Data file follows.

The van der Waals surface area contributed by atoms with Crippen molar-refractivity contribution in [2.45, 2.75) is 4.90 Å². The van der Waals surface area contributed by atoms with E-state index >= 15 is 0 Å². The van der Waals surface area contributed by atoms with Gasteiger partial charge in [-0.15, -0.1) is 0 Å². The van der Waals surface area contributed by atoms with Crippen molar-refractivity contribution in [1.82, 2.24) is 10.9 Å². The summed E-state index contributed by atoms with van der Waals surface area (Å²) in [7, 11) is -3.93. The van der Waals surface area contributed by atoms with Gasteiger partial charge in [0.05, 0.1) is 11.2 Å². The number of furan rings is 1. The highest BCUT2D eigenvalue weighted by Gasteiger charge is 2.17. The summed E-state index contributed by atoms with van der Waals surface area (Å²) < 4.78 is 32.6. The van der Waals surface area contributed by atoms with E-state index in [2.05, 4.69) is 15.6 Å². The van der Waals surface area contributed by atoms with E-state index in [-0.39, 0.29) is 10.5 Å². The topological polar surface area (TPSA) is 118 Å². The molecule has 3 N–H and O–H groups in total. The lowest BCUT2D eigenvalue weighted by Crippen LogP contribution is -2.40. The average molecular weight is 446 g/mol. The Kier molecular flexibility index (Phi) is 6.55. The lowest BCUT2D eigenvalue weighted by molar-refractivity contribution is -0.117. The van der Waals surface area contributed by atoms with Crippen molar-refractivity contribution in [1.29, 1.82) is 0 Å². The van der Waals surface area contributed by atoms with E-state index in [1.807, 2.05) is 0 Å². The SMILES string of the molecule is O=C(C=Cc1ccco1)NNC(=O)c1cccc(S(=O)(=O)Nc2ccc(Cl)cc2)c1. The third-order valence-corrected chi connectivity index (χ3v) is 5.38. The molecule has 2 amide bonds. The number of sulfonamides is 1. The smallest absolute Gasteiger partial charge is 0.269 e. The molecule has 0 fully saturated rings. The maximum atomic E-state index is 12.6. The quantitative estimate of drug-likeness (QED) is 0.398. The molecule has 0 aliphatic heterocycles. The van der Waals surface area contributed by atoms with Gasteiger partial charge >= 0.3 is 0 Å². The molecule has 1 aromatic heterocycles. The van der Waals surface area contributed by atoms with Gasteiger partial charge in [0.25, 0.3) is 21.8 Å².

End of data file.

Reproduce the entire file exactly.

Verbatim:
The van der Waals surface area contributed by atoms with Crippen molar-refractivity contribution in [2.45, 2.75) is 4.90 Å². The van der Waals surface area contributed by atoms with E-state index >= 15 is 0 Å². The van der Waals surface area contributed by atoms with Gasteiger partial charge in [-0.15, -0.1) is 0 Å². The van der Waals surface area contributed by atoms with Crippen molar-refractivity contribution in [1.82, 2.24) is 10.9 Å². The summed E-state index contributed by atoms with van der Waals surface area (Å²) in [7, 11) is -3.93. The van der Waals surface area contributed by atoms with Gasteiger partial charge in [0.05, 0.1) is 11.2 Å². The number of furan rings is 1. The highest BCUT2D eigenvalue weighted by Gasteiger charge is 2.17. The summed E-state index contributed by atoms with van der Waals surface area (Å²) < 4.78 is 32.6. The van der Waals surface area contributed by atoms with E-state index in [2.05, 4.69) is 15.6 Å². The van der Waals surface area contributed by atoms with E-state index in [-0.39, 0.29) is 10.5 Å². The topological polar surface area (TPSA) is 118 Å². The molecule has 3 N–H and O–H groups in total. The lowest BCUT2D eigenvalue weighted by Crippen LogP contribution is -2.40. The average molecular weight is 446 g/mol. The Kier molecular flexibility index (Phi) is 6.55. The lowest BCUT2D eigenvalue weighted by molar-refractivity contribution is -0.117. The van der Waals surface area contributed by atoms with Crippen molar-refractivity contribution in [1.29, 1.82) is 0 Å². The van der Waals surface area contributed by atoms with E-state index in [1.807, 2.05) is 0 Å². The SMILES string of the molecule is O=C(C=Cc1ccco1)NNC(=O)c1cccc(S(=O)(=O)Nc2ccc(Cl)cc2)c1. The third-order valence-corrected chi connectivity index (χ3v) is 5.38. The molecule has 2 amide bonds. The number of sulfonamides is 1. The smallest absolute Gasteiger partial charge is 0.269 e. The molecule has 0 fully saturated rings. The maximum atomic E-state index is 12.6. The quantitative estimate of drug-likeness (QED) is 0.398. The molecule has 0 aliphatic heterocycles. The van der Waals surface area contributed by atoms with Gasteiger partial charge >= 0.3 is 0 Å². The molecule has 1 aromatic heterocycles. The van der Waals surface area contributed by atoms with Gasteiger partial charge in [0.25, 0.3) is 21.8 Å².